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Interviews: Dev Profile: Matt Kidder

By  on September 21, 2006

Today, a server programmer for Dark Age of Camelot shows us another side of the industry

We get back on track after two conferences with a brand new developer profile. This week, Matt Kidder, a server programmer on EA Mythic's Dark Age of Camelot offers us his look behind the curtain of working in the industry. us a little bit about your life growing up. Where did you live, what did you do, did you go to school?
Matt Kidder:

I lived in several places growing up. I started out in western New York, moved to West Virginia, Southern California, Virginia, England, and finally back to Virginia. Most of what I did was go to school and play. I went to George Mason University in Northern Virginia and earned a BS in Computer Science.

 advertisement what age did you start playing games in general? Did you play any sports? What were your favorite games as a child?
Matt Kidder:

I loved playing with Legos and playing outside with friends. I started playing video games very young. My older brother had an Atari 2600 that we would play. I think my parents still have it somewhere. I started programming pretty early too. My dad bought us an Atari 800 XT, or something like that. When I was about five or six I was typing in the tic-tac-toe game from the back of the manual. It wasn’t that interesting to me at the time, and I didn’t really come back to programming until High School. I had many favorite games growing up: Monopoly, Risk, Hearts, an old game called "Careers," and more. For computer games, I loved the Monkey Island games from LucasArts. influences can have a major part in games. What influences outside of game-play bring life to your work? Any ideas that you get from Books, Movies, Comics, Real-Life Stories, Art would be great here.
Matt Kidder:

My third grade teacher read us The Hobbit and encouraged us to read The Lord of the Rings, which I did and loved them all. I also remember reading many stories and books by Isaac Asimov and other Science Fiction writers. I still love to read Fantasy and Science Fiction books as well as History. what age did you start playing video games? Can you tell us what your first video game experience was?
Matt Kidder:

I must have been three or four when I started playing Atari games with my brother. I think my first experience was probably playing Atari Football and my brother scoring some obscenely high score. was the first game you worked on? What others games have you been involved with?
Matt Kidder:

The first game I worked on was Darkness Falls: The Crusade for Mythic. I’ve worked on most of the Mythic games in some way or another since then: programming, testing, building deliverables, creating content, etc. is your job at Mythic Entertainment? How did you get your foot in the door?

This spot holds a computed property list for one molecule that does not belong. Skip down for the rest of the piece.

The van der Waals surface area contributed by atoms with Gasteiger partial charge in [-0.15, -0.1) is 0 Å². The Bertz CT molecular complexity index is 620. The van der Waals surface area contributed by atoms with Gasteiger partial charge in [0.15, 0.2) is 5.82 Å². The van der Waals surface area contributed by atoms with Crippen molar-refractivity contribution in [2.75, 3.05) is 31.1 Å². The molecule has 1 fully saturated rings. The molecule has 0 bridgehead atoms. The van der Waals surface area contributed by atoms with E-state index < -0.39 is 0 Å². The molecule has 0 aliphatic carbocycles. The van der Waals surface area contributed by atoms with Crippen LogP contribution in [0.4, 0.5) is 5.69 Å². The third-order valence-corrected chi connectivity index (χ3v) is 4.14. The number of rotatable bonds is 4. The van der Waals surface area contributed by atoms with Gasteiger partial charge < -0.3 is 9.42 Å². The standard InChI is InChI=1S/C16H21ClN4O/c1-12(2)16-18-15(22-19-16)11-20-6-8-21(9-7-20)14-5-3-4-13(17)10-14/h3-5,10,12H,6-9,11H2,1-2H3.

Matt Kidder:

I am a programmer for Dark Age of Camelot. I mostly concentrate on Server code, but do client work too. I got my foot in the door by playing a dial up game called Tempest, run by one of the founders of Mythic. A few years after I started playing, they were looking to bring the game onto the Internet and contacted me to see if I wanted to play test and I did. A few months later they asked me to start doing some content work, and few months after that I was hired. us through a typical day of work at Mythic, what is it like when you show up at the office?
Matt Kidder:

It is usually pretty quiet except for the rare emergency situations. I’ll sit down, check my email and deal with any serious issues there. I’ll take a few minutes check Google News and some web comics, and then get down to work. I try to read the new posts on the Pendragon boards [the DAoC test server] and see if there are any "low-hanging fruit" issues that I can resolve. Then I work on other bugs the rest of the morning. I work on new code in the afternoon. At least every couple of days I try to get a new internal test server version up with new code and bug fixes, but that is now fairly automated. there any friends or family who had a major impact on your career or chasing dreams that you’d like to talk about?
Matt Kidder:

I’d say my Dad had a very large impact on my career. Although he initially tried to steer me away from working in computers, once he saw that I was seriously into it, he supported me 100%. And he was kind enough to let me find my own way in the world and not try to impose his dreams, aspirations or fears on me. are your hopes for the video games of the future, any thoughts on where the industry may be going?
Matt Kidder:

I would love to see games continue to bring people of all backgrounds together. I think it is apparent that the future of gaming is online. I am very much looking forward to the Wii and seeing how developers exploit its controller.

You can read more here.

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